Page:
Dyslexia and Facebook – 3 Essential Joins for Parents of Dyslexic Children
Parenting a child with dyslexia can be daunting, especially when you are just beginning your journey! You are being presented with a copious amount of new information and likely feel lost on where to start.
Like it or not, social media is one of our top sources for information in 2020. Although you can’t rely exclusively on this for factual information, it is a fabulous source for personal accounts, opinions and social connections with people in your same boat. Besides researching respected websites such as the International Dyslexia Association and The Yale Center for Dyslexia and Creativity, to name a few, I honesty would head straight to Facebook!
As a parent of a child with dyslexia, I highly suggest you make sure to connect with THREE levels of Facebook groups. Each group will focus on different areas of your dyslexia journey and information that is important to YOU!
1. Local Dyslexia Facebook Network:
Dyslexia laws are state specific and the level and quality of the dyslexic intervention offered varies by school district. Local dyslexia networks are a fabulous source for tapping into the pulse of what is happening in YOUR neighborhood. Curious about other parent experiences with dyslexia support at your school or in your district? Pose the question on your local Facebook dyslexia group. Want to know what dyslexia therapists have a proven track record from personal referrals? Ask the question on your local dyslexia Facebook group! Wandering how parents have gotten action when challenging district offerings? ASK! It can also be am amazing opportunity to develop and foster friendships amongst other parents in the exact same boat as you! Even though it may like you are alone in your area, I promise you are not!
No local Facebook group covering this topic in your specific area? Create one!! It takes about 5 minutes and you will instantaneously be appreciated and respected for taking that leadership role!
In my local area of Austin, there are several to choose from! They often are even broken down by district and even whether parents are homeschooling!
2. State Specific Advocacy Dyslexia Group
As I mentioned before, dyslexia laws are STATE specific. Like it or not, individual efforts to change legislation for dyslexia must occur separately by state. As a parent of a child with dyslexia, it is essential you stay away for yours and your child’s rights as a student with this learning difference. Additionally, staying current on the advocacy efforts occurring in your state can make a difference in your understanding of where your state is and how far it must go. The more you know, the more you are likely to assist in that effort.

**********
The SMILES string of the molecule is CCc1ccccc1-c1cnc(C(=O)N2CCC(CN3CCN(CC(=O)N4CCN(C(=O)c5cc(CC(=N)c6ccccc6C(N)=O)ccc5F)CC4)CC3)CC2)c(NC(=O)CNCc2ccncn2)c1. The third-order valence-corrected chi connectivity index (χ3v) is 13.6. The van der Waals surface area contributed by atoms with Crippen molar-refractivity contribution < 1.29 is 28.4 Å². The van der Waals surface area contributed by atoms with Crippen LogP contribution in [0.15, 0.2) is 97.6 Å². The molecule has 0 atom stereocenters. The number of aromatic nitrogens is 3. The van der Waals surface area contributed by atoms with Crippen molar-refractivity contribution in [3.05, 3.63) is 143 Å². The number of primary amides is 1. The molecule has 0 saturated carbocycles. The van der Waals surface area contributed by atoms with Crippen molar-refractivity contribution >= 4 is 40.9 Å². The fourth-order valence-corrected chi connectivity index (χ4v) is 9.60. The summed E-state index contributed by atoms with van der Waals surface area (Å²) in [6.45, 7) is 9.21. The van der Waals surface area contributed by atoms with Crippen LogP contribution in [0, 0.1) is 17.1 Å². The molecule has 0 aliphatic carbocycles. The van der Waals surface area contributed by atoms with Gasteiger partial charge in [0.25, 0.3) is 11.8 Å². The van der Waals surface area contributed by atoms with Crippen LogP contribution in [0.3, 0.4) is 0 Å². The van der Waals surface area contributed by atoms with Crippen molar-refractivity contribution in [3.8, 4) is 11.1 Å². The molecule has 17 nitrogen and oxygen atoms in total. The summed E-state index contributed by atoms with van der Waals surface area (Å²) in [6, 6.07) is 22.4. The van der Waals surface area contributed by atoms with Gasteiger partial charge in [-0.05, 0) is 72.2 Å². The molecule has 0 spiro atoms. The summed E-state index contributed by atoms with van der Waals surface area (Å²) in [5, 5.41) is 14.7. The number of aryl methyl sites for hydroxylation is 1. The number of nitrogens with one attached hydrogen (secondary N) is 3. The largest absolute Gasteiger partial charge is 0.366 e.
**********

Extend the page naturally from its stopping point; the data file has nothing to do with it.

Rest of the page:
The most common source of this is Decoding Dyslexia. Decoding Dyslexia is a network of parent-led grassroots movements across the country concerned with the limited access to educational interventions for dyslexia within the public education system. A basic search of Facebook quickly surfaced Decoding Dyslexia groups in California, Texas, New Mexico, New York, Massachusetts, New Jersey, Alabama, and Arkansas.
3. Parent Emotional Support Network
There are many Facebook groups geared specifically at the social and emotional aspects of parenting a child with dyslexia. These groups are organized more at a national and international level. Whereas specific discussions are still occurring on topics such as accommodations and opinions on intervention programs, many of them intend to focus on highlighting the strengths of children with dyslexia and “success stories”. Often these groups and individuals can lend interesting perspectives on the advantages of having dyslexia and great stories you can share of personal accounts of the dyslexic gift. A few of these groups are Dyslexia Support – for parents of dyslexic children, Dyslexia and Learning Disability Support Group, Dyslexia Group – Increase Awareness and Understanding, and The Gift of Dyslexia.
Megan Pinchback is the owner and founder of Dyslexia On Demand providing online, virtual, multisensory academic language therapy to students pre-k to adult. She is a CALT with over 10 years experience, licensed dyslexia therapist, member of the Academic Language Therapy Association (ALTA) and the International Dyslexia Association (IDA), and a veteran reading specialist. Additionally, she holds both a Bachelor of Science and a Master of Business Administration through Louisiana State University. Most importantly, she is a wife and the mother to five wonderful children ranging in ages from 2 to 20 years old.